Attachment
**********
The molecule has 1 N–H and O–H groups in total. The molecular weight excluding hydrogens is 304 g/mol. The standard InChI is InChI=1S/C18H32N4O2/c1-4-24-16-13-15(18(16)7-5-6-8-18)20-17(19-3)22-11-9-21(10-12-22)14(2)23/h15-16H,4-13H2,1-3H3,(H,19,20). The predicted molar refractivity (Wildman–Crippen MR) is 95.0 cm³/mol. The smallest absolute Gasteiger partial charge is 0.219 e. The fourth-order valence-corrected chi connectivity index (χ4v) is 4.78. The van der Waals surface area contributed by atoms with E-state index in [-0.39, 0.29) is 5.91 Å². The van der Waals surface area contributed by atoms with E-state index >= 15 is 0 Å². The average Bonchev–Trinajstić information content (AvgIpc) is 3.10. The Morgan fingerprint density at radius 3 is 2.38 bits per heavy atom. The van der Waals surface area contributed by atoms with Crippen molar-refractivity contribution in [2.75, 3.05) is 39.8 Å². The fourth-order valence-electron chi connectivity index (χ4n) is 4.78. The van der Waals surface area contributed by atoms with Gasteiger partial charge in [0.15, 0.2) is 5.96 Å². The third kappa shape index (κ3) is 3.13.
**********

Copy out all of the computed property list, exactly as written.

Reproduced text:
The molecule has 1 N–H and O–H groups in total. The molecular weight excluding hydrogens is 304 g/mol. The standard InChI is InChI=1S/C18H32N4O2/c1-4-24-16-13-15(18(16)7-5-6-8-18)20-17(19-3)22-11-9-21(10-12-22)14(2)23/h15-16H,4-13H2,1-3H3,(H,19,20). The predicted molar refractivity (Wildman–Crippen MR) is 95.0 cm³/mol. The smallest absolute Gasteiger partial charge is 0.219 e. The fourth-order valence-corrected chi connectivity index (χ4v) is 4.78. The van der Waals surface area contributed by atoms with E-state index in [-0.39, 0.29) is 5.91 Å². The van der Waals surface area contributed by atoms with E-state index >= 15 is 0 Å². The average Bonchev–Trinajstić information content (AvgIpc) is 3.10. The Morgan fingerprint density at radius 3 is 2.38 bits per heavy atom. The van der Waals surface area contributed by atoms with Crippen molar-refractivity contribution in [2.75, 3.05) is 39.8 Å². The fourth-order valence-electron chi connectivity index (χ4n) is 4.78. The van der Waals surface area contributed by atoms with Gasteiger partial charge in [0.15, 0.2) is 5.96 Å². The third kappa shape index (κ3) is 3.13.